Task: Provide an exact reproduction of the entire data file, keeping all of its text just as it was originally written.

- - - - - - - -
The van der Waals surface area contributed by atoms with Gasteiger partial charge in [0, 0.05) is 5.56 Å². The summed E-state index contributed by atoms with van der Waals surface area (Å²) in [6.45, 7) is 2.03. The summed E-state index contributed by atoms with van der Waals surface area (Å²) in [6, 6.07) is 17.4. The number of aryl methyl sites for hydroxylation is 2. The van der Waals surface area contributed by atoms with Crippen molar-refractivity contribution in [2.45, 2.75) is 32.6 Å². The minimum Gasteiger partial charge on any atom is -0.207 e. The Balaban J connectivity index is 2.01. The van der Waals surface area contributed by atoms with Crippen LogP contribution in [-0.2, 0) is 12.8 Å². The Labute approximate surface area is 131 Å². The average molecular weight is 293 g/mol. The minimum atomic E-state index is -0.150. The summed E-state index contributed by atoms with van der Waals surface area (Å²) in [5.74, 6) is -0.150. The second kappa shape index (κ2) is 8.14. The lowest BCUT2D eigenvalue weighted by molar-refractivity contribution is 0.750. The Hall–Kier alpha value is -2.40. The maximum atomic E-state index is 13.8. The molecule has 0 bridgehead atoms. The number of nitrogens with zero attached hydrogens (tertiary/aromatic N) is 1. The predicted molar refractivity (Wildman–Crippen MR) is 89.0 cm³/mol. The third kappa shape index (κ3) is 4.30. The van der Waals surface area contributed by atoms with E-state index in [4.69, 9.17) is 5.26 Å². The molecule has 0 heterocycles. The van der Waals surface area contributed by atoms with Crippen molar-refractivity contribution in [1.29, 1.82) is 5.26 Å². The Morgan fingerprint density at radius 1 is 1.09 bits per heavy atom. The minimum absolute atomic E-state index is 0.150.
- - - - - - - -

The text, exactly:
The van der Waals surface area contributed by atoms with Gasteiger partial charge in [0, 0.05) is 5.56 Å². The summed E-state index contributed by atoms with van der Waals surface area (Å²) in [6.45, 7) is 2.03. The summed E-state index contributed by atoms with van der Waals surface area (Å²) in [6, 6.07) is 17.4. The number of aryl methyl sites for hydroxylation is 2. The van der Waals surface area contributed by atoms with Crippen molar-refractivity contribution in [2.45, 2.75) is 32.6 Å². The minimum Gasteiger partial charge on any atom is -0.207 e. The Balaban J connectivity index is 2.01. The van der Waals surface area contributed by atoms with Crippen LogP contribution in [-0.2, 0) is 12.8 Å². The Labute approximate surface area is 131 Å². The average molecular weight is 293 g/mol. The minimum atomic E-state index is -0.150. The summed E-state index contributed by atoms with van der Waals surface area (Å²) in [5.74, 6) is -0.150. The second kappa shape index (κ2) is 8.14. The lowest BCUT2D eigenvalue weighted by molar-refractivity contribution is 0.750. The Hall–Kier alpha value is -2.40. The maximum atomic E-state index is 13.8. The molecule has 0 bridgehead atoms. The number of nitrogens with zero attached hydrogens (tertiary/aromatic N) is 1. The predicted molar refractivity (Wildman–Crippen MR) is 89.0 cm³/mol. The third kappa shape index (κ3) is 4.30. The van der Waals surface area contributed by atoms with E-state index in [4.69, 9.17) is 5.26 Å². The molecule has 0 heterocycles. The van der Waals surface area contributed by atoms with Crippen molar-refractivity contribution in [1.29, 1.82) is 5.26 Å². The Morgan fingerprint density at radius 1 is 1.09 bits per heavy atom. The minimum absolute atomic E-state index is 0.150.